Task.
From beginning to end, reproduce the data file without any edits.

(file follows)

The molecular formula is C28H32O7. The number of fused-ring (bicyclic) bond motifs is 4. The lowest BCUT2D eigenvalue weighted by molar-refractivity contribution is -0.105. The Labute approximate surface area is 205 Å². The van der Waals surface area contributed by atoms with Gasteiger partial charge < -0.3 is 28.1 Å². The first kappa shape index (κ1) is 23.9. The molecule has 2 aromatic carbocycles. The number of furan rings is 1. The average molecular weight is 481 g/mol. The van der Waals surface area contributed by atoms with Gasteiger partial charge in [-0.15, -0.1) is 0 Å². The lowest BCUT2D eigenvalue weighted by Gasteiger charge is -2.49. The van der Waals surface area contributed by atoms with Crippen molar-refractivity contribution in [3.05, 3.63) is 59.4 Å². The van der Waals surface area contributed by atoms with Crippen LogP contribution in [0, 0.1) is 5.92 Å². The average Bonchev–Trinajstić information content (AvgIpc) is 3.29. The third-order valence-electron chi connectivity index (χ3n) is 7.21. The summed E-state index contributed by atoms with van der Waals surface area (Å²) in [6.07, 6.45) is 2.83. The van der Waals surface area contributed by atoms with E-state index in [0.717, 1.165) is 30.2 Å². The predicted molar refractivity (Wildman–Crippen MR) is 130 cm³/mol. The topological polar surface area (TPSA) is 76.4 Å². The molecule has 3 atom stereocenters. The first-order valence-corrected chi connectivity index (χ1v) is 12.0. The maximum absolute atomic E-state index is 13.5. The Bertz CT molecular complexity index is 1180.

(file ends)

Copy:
The molecular formula is C28H32O7. The number of fused-ring (bicyclic) bond motifs is 4. The lowest BCUT2D eigenvalue weighted by molar-refractivity contribution is -0.105. The Labute approximate surface area is 205 Å². The van der Waals surface area contributed by atoms with Gasteiger partial charge < -0.3 is 28.1 Å². The first kappa shape index (κ1) is 23.9. The molecule has 2 aromatic carbocycles. The number of furan rings is 1. The average molecular weight is 481 g/mol. The van der Waals surface area contributed by atoms with Gasteiger partial charge in [-0.15, -0.1) is 0 Å². The lowest BCUT2D eigenvalue weighted by Gasteiger charge is -2.49. The van der Waals surface area contributed by atoms with Crippen molar-refractivity contribution in [3.05, 3.63) is 59.4 Å². The van der Waals surface area contributed by atoms with Crippen LogP contribution in [0, 0.1) is 5.92 Å². The average Bonchev–Trinajstić information content (AvgIpc) is 3.29. The third-order valence-electron chi connectivity index (χ3n) is 7.21. The summed E-state index contributed by atoms with van der Waals surface area (Å²) in [6.07, 6.45) is 2.83. The van der Waals surface area contributed by atoms with E-state index in [0.717, 1.165) is 30.2 Å². The predicted molar refractivity (Wildman–Crippen MR) is 130 cm³/mol. The topological polar surface area (TPSA) is 76.4 Å². The molecule has 3 atom stereocenters. The first-order valence-corrected chi connectivity index (χ1v) is 12.0. The maximum absolute atomic E-state index is 13.5. The Bertz CT molecular complexity index is 1180.